Surf fishing may be one of the most difficult types of fishing, but can be
extremely rewarding in the end. If you don't have a salty old fisherman to
personally show you the ropes, keep these things in mind the next time you hit
If you have the opportunity, scope out the beach before you fish.
Look for sandbars, possible holes and troughs. These are key areas for
most surf fishing.
Any time you see diving birds, you can bet there are fish to be caught.
Where there are birds, there are baitfish. Where there are baitfish,
there are probably big fish looking for a snack.
White water can mean a sandbar or baitfish breaking the surface.
Oil on the water can mean bigger fish are eating baitfish under the surface.
Fish from jetties or along them if available.
Saltwater fish will feed off of the sides of sandbars and against
Sandbars will often have a break in-between them. Fish
will swim through this and feed inside the slough, or pool of water between
the sandbar and the beach. You can recognize the break by flatter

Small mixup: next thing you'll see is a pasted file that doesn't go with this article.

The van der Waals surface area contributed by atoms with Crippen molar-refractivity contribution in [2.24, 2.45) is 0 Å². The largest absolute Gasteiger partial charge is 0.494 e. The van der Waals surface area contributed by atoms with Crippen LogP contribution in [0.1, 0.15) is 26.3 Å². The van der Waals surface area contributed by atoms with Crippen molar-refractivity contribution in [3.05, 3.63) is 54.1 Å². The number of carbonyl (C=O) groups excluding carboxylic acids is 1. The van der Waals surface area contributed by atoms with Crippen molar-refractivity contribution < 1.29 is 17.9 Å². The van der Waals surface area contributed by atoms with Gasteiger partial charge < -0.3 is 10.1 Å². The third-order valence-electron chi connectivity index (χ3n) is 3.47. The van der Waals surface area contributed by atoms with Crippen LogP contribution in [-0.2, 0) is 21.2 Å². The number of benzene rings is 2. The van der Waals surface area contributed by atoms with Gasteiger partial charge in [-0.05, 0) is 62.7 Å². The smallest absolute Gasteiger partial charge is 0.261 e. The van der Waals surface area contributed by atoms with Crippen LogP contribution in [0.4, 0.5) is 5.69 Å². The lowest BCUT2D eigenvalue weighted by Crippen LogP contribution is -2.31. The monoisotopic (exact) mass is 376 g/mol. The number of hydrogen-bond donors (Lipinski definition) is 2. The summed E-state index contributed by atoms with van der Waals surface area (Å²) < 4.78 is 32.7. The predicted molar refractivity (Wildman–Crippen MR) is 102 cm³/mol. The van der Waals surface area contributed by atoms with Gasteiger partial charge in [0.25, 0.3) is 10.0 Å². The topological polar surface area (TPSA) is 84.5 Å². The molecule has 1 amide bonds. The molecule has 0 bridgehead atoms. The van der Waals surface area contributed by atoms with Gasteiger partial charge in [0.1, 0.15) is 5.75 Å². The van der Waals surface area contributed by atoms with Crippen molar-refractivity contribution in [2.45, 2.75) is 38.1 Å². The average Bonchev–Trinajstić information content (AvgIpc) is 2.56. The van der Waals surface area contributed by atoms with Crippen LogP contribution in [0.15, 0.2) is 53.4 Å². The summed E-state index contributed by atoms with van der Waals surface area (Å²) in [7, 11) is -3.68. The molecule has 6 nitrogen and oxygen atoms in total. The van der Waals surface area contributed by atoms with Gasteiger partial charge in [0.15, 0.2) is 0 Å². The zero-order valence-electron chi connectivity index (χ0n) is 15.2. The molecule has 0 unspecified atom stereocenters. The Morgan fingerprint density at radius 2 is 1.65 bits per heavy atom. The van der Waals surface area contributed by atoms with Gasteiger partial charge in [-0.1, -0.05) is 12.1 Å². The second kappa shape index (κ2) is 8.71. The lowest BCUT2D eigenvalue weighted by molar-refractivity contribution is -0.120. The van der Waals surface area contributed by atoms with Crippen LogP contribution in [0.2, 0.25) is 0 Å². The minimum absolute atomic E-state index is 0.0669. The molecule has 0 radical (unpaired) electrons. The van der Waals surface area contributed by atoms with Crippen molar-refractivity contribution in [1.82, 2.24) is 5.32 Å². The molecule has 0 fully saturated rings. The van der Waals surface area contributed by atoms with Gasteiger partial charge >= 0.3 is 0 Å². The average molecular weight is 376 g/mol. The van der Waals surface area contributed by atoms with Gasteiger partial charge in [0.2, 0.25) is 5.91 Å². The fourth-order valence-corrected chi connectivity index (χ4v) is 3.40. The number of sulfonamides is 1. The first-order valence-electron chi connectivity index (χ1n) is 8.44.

water, water flowing like a riptide through the bars, rippling water that
lacks a breaking wave or white water.
Any structure, whether man-made or natural (sandbars, drops...) will be
preferred by saltwater fish for protection and feeding.
Try to fish when then current is either flowing in or out, with a rising
high tide being the most productive.
Nighttime fishing is an excellent time for successful angling.
Dark plugs should be used at night and light plugs used during the day.
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Bait and Tackle
Fresh bait tends to work better than artificial. Saltwater fish depend on
their sense of smell to survive. Fish will inevitably go toward the fresh
smelling food when offered a choice between that and plastics. Fresh bait
can include mullet, shrimp, squid, bloodworms, clams, menhaden, live eels and
mole crabs. Go to your local bait shop to find out what is currently being
caught and on what bait.
One of the most common forms of saltwater tackle is the two hook bottom rig.
If dragging your rig along the surface for fish such as flounder, use a rounded
weight for a smooth pull. Successful saltwater lures include metal
spoons (bluefish, spanish mackerel), lead head jigs with plastics (puppy drum,
weakfish and speckled trout), swimming plugs (striped bass, weakfish, bluefish),
topwater plugs (used when fish are feeding baitfish on the surface), bucktails
(weakfish, speckled trout, founders, striper) and mirrorlures (speckled trout
and puppy drum). Lures can be "sweetened" with a small piece of fresh
So now that you have read the beach, purchased your tackle and bait and put
on your sunscreen, go hit the beach and have fun!